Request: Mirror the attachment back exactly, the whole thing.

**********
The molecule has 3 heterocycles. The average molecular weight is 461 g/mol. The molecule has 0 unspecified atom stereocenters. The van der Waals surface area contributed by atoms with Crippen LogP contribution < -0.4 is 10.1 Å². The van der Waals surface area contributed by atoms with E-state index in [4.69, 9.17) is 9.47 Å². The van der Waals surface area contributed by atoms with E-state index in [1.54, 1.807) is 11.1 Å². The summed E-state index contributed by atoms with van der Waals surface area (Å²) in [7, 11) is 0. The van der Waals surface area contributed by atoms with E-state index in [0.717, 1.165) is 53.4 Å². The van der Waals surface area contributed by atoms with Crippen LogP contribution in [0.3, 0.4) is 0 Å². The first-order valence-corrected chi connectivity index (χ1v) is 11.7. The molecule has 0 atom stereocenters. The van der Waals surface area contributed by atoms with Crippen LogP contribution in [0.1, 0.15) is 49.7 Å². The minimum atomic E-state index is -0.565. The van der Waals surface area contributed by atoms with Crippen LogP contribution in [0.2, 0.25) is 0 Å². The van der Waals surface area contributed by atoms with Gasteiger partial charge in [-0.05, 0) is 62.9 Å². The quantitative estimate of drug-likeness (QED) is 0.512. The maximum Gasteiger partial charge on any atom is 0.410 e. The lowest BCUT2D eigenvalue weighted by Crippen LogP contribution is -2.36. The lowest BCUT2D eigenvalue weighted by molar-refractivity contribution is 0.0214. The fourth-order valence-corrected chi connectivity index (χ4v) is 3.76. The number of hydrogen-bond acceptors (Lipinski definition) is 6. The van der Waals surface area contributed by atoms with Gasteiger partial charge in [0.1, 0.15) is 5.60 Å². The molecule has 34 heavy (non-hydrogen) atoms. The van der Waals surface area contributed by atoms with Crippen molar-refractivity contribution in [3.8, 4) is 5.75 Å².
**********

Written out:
The molecule has 3 heterocycles. The average molecular weight is 461 g/mol. The molecule has 0 unspecified atom stereocenters. The van der Waals surface area contributed by atoms with Crippen LogP contribution < -0.4 is 10.1 Å². The van der Waals surface area contributed by atoms with E-state index in [4.69, 9.17) is 9.47 Å². The van der Waals surface area contributed by atoms with E-state index in [1.54, 1.807) is 11.1 Å². The summed E-state index contributed by atoms with van der Waals surface area (Å²) in [7, 11) is 0. The van der Waals surface area contributed by atoms with E-state index in [0.717, 1.165) is 53.4 Å². The van der Waals surface area contributed by atoms with Crippen LogP contribution in [0.3, 0.4) is 0 Å². The first-order valence-corrected chi connectivity index (χ1v) is 11.7. The molecule has 0 atom stereocenters. The van der Waals surface area contributed by atoms with Crippen LogP contribution in [0.1, 0.15) is 49.7 Å². The minimum atomic E-state index is -0.565. The van der Waals surface area contributed by atoms with Crippen LogP contribution in [0.2, 0.25) is 0 Å². The van der Waals surface area contributed by atoms with Gasteiger partial charge in [-0.05, 0) is 62.9 Å². The quantitative estimate of drug-likeness (QED) is 0.512. The maximum Gasteiger partial charge on any atom is 0.410 e. The lowest BCUT2D eigenvalue weighted by Crippen LogP contribution is -2.36. The lowest BCUT2D eigenvalue weighted by molar-refractivity contribution is 0.0214. The fourth-order valence-corrected chi connectivity index (χ4v) is 3.76. The number of hydrogen-bond acceptors (Lipinski definition) is 6. The van der Waals surface area contributed by atoms with Gasteiger partial charge in [0.1, 0.15) is 5.60 Å². The molecule has 34 heavy (non-hydrogen) atoms. The van der Waals surface area contributed by atoms with Crippen molar-refractivity contribution in [3.8, 4) is 5.75 Å².